TACLOBAN, Philippines (AP) -- A senior regional police official and a city administrator in the typhoon-ravaged Tacloban city in the central Philippines say the death toll there could reach 10,000 people.
Regional police chief Elmer Soria said he was briefed by Leyte provincial Gov. Dominic Petilla on Saturday and told there were about 10,000 deaths on the island, mostly by drowning and from collapsed buildings.
Tacloban city administrator Tecson Lim said that the death toll in the city alone "could go up to 10,000."
THIS IS A BREAKING NEWS UPDATE. Check back soon for further information. AP's earlier story is below.
The central Philippine city of Tacloban was in ruins after being ravaged by one of the strongest typhoons on record, as horrified residents spoke of storm surges as high as trees and authorities said they were expecting a "very high number of fatalities."
At least 151 people were confirmed dead in the aftermath of Typhoon Haiyan. But Philippine Red Cross Secretary General Gwen Pang said that agency field staff in the region estimated the toll was about 1,000. Pang, however, emphasized that it was "just an estimate."
The typhoon slammed into six central Philippine islands on Friday, wiping away buildings and leveling seaside homes. At least 134 of the confirmed deaths were on hardest-hit Leyte Island, where Tacloban is located, said national disaster agency spokesman Maj. Reynaldo Balido.
But after arriving in Tacloban on Saturday, Interior Secretary Mar Roxas said it was too early to know how many people had died in the typhoon. It weakened Sunday as it approached central and northern Vietnam where authorities evacuated more than 500,000 people.
"The rescue operation is ongoing. We expect a very high number of fatalities as well as injured," Roxas said. "All systems, all vestiges of modern living - communications, power, water - all are down. Media is down, so there is no way to communicate with the people in a mass sort of way."
President Benigno Aquino III said the casualties "will be substantially more," but gave no figure or estimate. He said the government's priority was to restore power and communications in isolated areas to allow for the delivery of relief and medical assistance to victims.
The Philippine Red Cross and its partners were preparing for a major relief effort "because of the magnitude of the disaster," said the agency's chairman, Richard Gordon.
The airport in Tacloban, a city of 200,000 located about 580 kilometers (360 miles) southeast of Manila, looked like a muddy wasteland of debris Saturday, with crumpled tin roofs and upturned cars. The airport tower's glass windows were shattered, and air force helicopters were busy flying in and out at the start of relief operations.
"The devastation is, I don't have the words for it," Roxas said. "It's really horrific. It's a great human tragedy."
Defense Secretary Voltaire Gazmin said Aquino was "speechless" when he told him of the devastation the typhoon had wrought in Tacloban.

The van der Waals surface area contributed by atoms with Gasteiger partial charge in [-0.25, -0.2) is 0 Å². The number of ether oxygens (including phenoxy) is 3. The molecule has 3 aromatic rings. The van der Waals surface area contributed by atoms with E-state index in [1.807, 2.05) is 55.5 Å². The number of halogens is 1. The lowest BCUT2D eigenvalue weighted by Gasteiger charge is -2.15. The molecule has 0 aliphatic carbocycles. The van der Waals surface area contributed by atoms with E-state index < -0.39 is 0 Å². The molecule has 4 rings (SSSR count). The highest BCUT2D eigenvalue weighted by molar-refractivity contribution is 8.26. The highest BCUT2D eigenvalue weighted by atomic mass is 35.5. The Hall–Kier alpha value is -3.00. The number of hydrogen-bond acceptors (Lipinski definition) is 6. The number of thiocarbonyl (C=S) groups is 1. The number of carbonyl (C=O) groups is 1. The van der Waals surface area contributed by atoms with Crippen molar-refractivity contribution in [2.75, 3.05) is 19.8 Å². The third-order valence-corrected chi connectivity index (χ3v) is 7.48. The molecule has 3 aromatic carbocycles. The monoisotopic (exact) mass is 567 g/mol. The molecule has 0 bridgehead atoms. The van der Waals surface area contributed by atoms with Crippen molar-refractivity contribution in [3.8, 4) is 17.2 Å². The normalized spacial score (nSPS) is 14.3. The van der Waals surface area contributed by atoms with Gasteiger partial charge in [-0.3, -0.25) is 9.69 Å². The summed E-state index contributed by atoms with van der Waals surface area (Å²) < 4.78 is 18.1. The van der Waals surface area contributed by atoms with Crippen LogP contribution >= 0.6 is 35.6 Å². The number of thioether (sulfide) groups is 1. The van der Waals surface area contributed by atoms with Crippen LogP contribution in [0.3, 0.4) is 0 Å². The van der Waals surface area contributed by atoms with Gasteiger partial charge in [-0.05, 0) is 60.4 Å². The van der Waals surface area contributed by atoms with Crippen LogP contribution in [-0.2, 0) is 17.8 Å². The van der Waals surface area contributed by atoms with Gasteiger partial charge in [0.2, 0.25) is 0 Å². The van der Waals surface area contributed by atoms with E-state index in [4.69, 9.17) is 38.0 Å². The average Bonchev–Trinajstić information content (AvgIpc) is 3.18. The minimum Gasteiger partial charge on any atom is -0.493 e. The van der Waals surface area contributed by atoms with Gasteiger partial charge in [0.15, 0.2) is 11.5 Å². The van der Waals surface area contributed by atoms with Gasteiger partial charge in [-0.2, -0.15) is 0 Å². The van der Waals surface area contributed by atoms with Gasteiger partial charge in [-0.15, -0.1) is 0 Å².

"I told him all systems are down," Gazmin said. "There is no power, no water, nothing. People are desperate. They're looting."
U.S. Marine Col. Mike Wylie surveyed the damage in Tacloban prior to possible American assistance. "The storm surge came in fairly high and there is significant structural damage and trees blown over," said Wylie, who is a member of the U.S.-Philippines Military Assistance Group based in Manila.
U.S. Secretary of State John Kerry said in a statement that America "stands ready to help."
At the request of the Philippine government, Defense Secretary Chuck Hagel directed U.S. Pacific Command to deploy ships and aircraft to support search-and-rescue operations and airlift emergency supplies, according to a statement released by the Defense Department press office.
Tacloban is near the Red Beach on Leyte Island where U.S. Gen. Douglas MacArthur waded ashore on October 20, 1944, fulfilling his famous pledge, "I shall return," made in March 1942 after President Franklin D. Roosevelt ordered him to relocate to Australia as Japanese forces pushed back U.S. and Filipino defenders.
Tacloban was the first city to be liberated by U.S. and Filipino forces and served as the Philippines' temporary capital for several months. It is also the home town of former Filipino first lady Imelda Marcos, whose nephew, Alfred Romualdez, is the city's mayor.
The president of the European Commission, Jose Manuel Barroso, said in a message to Aquino that the EC had sent a team to assist the Philippine authorities and that "we stand ready to contribute with urgent relief and assistance if so required in this hour of need."
Weather officials said Haiyan had sustained winds of 235 kilometers per hour (147 miles per hour), with gusts of 275 kph (170 mph), when it made landfall. By those measurements, Haiyan would be comparable to a strong Category 4 hurricane in the U.S., and nearly in the top category, a 5.
Hurricanes, cyclones and typhoons are the same, but have different names in different parts of the world.
One Tacloban resident said he and others took refuge inside a parked Jeep to protect themselves from the storm, but the vehicle was swept away by a surging wall of water.